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Our Family's Journey
to Kosher

Jay Meyers

My experience of Judaism included Friday night Shabbat dinner, candle lighting and High Holiday services. I attended Sunday school and Hebrew school in order to have a Bar Mitzvah and Confirmation. My wife Bari had a similar Jewish upbringing; however, her family's tradition was Conservative and mine was Reform.

Three years ago Bari and I moved to Baltimore. Initially it wasn't easy meeting people but after joining Beth Israel Congregation we began making new friends. As time passed, we connected with the Orthodox community in Park Heights and began reading books about our Jewish heritage. Our exposure to families observing Jewish traditions coupled with the insights we gained from our readings led to our decision to keep a kosher home.

I spoke at length with Rabbis Jay Goldstein and Shlomo Porter who were happy to help us. Rabbi Porter came to our home to kosher it. What an experience that was! Ten minutes before he arrived, a lamp fell over and hit my mouth, breaking two teeth. While holding a towel to my mouth to contain the bleeding with one hand, with the other I helped Rabbi Porter put dish after dish into the large pot of boiling water. My 3 year old son Max watched us with a curious expression on his face. It seemed to say "What is Daddy doing to my home?" Finally Rabbi Porter and I were finished.

Now we were ready to eat in our newly koshered kitchen. The first two weeks were the hardest. It was a challenge to remember in which pot to cook the hot dogs and which spoon to use with the bowl of cereal. Now keeping kosher seems like second nature. When we go marketing, Max yells at the top of his lungs, "Mommy, is this food Kosher?" Saturday has become a different day; it is now Shabbat. I no longer go to work. Instead my family and I go to shul, and then come home for a nice Shabbos lunch followed by the important "Shabbos nap." We close Shabbos with the ritual of making Havdalah. Max likes to hold the Havdalah candle and smell the spices. It really is a letdown when our holy day is over. This holy day makes our family different from those who are not Jewish. We have fifty-two holy days each year.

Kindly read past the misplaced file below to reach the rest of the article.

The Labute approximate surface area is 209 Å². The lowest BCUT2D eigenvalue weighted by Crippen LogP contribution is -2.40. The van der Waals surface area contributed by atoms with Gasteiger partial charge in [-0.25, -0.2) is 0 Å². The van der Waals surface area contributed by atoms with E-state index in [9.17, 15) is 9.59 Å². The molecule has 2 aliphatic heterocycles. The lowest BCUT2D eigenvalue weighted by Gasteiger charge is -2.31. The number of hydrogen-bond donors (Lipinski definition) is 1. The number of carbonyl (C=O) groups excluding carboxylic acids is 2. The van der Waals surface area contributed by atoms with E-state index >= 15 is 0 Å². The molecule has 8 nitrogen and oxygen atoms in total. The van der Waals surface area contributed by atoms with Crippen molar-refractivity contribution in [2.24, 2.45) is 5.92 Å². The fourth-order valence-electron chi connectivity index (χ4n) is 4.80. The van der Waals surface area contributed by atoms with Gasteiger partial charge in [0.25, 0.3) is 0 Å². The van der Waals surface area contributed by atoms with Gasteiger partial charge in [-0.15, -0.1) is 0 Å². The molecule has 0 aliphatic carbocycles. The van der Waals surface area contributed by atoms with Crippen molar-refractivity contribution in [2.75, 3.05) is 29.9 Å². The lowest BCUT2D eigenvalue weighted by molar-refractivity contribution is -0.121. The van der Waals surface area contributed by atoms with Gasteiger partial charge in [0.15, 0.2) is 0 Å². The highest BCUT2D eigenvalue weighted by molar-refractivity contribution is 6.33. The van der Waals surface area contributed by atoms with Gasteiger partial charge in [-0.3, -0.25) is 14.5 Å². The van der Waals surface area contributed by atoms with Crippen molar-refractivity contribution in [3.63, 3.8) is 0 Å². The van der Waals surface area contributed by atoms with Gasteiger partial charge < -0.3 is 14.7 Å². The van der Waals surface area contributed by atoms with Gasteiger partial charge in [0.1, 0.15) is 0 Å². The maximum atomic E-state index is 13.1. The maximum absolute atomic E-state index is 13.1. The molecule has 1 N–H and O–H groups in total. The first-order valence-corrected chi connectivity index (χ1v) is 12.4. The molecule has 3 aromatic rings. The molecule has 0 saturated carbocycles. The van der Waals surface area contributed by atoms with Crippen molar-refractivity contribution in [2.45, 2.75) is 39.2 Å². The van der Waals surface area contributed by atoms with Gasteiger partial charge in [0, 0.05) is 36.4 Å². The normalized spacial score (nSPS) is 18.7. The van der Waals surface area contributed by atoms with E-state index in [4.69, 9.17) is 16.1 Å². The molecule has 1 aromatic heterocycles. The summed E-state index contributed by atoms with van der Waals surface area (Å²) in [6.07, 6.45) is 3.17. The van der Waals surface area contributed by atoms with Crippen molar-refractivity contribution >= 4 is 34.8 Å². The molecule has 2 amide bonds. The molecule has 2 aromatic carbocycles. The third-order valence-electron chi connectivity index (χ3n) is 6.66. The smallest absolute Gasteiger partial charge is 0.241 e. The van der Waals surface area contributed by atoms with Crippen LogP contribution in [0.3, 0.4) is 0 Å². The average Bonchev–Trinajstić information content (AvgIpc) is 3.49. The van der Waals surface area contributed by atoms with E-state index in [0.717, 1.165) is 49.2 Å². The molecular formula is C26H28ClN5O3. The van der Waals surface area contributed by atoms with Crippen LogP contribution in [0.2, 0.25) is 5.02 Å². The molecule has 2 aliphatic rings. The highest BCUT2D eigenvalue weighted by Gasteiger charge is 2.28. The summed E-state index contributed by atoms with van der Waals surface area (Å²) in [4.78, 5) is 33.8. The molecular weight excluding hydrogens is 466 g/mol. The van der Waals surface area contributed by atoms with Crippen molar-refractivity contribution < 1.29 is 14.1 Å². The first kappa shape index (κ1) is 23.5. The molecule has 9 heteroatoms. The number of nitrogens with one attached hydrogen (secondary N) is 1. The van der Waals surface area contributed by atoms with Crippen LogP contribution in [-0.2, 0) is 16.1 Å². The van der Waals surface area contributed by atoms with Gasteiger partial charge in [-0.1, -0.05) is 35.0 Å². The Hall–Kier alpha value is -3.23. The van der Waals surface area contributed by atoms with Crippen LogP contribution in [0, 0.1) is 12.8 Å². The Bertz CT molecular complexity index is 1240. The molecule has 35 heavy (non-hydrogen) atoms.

Overnight, our friendships seemed to multiply. People we didn't even know called to introduce themselves to us. It was really nice. Occasionally we spent Shabbos in our new friends' homes and got to experience a "complete" Shabbos. Now I feel more spiritual, closer to G-d, than I have ever been. Bari feels the same way. This makes us both very happy. Each week I try to attend three minyanim to be there for someone who has lost a loved one. Bari and I attend weekly classes with Rabbi Daniel Freitag at the Torah Center in Owings Mills. While the learning has been a great experience, we realize how much more we have to learn.

Our family and friends who don't keep a kosher home look at us as if we are from another planet. I tell them that they too are Jewish. We are just being more observant. Our new lifestyle works for our family. I don't preach to others because I don't like it when others pressure me. We see the process we've begun as a lifetime endeavor. We know we still have much to learn.


The author attends classes at the Owings Mills Torah Center, Owings Mills, Maryland.

Reprinted by permission of Star-K Kosher Certification. Visit: http://star-k.org.
For more information about how to make a kosher home, visit: http://star-k.org/cons-keep.htm.


 






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